Joint Tenancy & Tenancy in Common - Explained
Co-Ownership Interests in Real Property
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What types of co-ownership interests exist in property?
It is very common for individuals (particularly family members) and businesses to own property collectively. The most common forms of co-ownership of property are Joint Tenancy, Tenancy in Common, and Tenants by the Entirety.
Next Article: Community Property vs Separate Property Back to: PROPERTY LAW
What is a Joint Tenancy?
All owners of the real property are indicated on the title and each owns an equal an undivided interest in the property. There is a right of survivorship among owners. The interests of all owners are unified, so that when one owner passes away the other owners acquire the deceased owners interest. If any owner seeks to sell or transfer her interest in the property, the joint tenancy is broken and the ownership becomes a tenancy in common.
What is a Tenancy in Common?
Each owner owns a specific percentage of the property. This percentage of ownership is separate from other owners interest. The ownership interest is not unified; rather, it is divisible. Any owner can sell her ownership interest and there is no right of survivorship. If the owner passes away, her ownership interest passes to her heirs and assigns. The remaining owners do not acquire the deceased owners interest.
What is a Tenancy by the Entirety?
This is a method of joint ownership in property by married spouses. Each spouse owns and equal and undivided interest in the real property. There is a right of survivorship, so either spouse will inherit complete ownership of the property when the other spouse passes. The land passes automatically without having to go through probate. Neither spouse may transfer the property without the other spouses consent. There is a presumption of tenancy by the entirety in most states, unless the deed or title indicates that only one spouse is the owner of the property.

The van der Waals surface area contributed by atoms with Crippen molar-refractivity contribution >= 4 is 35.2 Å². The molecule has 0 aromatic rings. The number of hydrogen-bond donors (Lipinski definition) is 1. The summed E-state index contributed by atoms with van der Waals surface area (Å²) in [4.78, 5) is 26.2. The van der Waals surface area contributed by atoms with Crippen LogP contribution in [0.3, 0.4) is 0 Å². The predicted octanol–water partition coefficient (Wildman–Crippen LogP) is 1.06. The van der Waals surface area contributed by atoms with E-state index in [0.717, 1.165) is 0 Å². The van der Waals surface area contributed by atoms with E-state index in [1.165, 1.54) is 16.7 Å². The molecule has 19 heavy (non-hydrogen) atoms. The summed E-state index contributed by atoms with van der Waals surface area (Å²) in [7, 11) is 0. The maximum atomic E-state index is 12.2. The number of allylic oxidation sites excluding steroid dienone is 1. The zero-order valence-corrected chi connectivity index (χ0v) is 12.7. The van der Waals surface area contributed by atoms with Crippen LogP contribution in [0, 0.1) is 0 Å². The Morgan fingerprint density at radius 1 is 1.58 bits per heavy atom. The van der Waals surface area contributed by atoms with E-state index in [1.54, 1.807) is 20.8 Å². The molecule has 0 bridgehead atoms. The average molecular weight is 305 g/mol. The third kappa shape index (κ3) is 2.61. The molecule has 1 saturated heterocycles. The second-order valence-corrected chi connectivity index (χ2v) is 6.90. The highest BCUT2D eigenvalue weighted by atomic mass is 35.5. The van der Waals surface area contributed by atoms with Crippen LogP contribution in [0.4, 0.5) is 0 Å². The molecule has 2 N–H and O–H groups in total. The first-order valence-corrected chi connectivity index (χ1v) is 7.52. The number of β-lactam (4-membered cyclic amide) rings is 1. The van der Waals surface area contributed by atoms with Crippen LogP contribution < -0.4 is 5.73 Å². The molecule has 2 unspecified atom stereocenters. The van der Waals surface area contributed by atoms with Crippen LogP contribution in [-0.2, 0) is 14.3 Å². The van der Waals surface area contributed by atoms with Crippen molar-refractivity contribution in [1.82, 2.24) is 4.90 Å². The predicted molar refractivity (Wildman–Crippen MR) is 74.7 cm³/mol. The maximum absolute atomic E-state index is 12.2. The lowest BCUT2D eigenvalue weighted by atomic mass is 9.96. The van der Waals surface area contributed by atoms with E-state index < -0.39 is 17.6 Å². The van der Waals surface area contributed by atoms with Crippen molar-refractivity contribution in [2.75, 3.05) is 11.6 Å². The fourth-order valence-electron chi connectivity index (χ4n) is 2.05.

Elaine and Jerry are co-owners of property that they use in their business venture. They own the property as joint tenants. What happens to the property if either Jerry or Elaine pass away?
- Joint tenancy is a form of ownership by two or more individuals together. It differs from other types of co-ownership in that the surviving joint tenant immediately becomes the owner of the whole property upon the death of the other joint tenant. This is referred to as the right of survivorship. Joint tenancy property passes outside of probate. Each joint tenant has an equal, undivided interest in the whole property. If one or both of the joint tenants dies, the tenancy can continue through third parties appointed by the joint tenants before their death.
- Property Law (Intro)
- Tangible and Intangible property?
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- Real and Personal Property?
- Littoral Land
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- What is ownership?
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- Establishing and transferring ownership in real property?
- Absolute Title
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- Restrictive Covenant
- What is a life estate in real property?
- What is a leasehold estate in real property?
- What are common types of co-ownership relationships in real property?
- Owning Real Estate Personally vs as LLC
- What if Co-Owners of Real Estate Want Out
- Community Property and Separate Marital Property?
- What is an easement interest in real property?
- What is a license of real or personal property?
- Bundle of Rights
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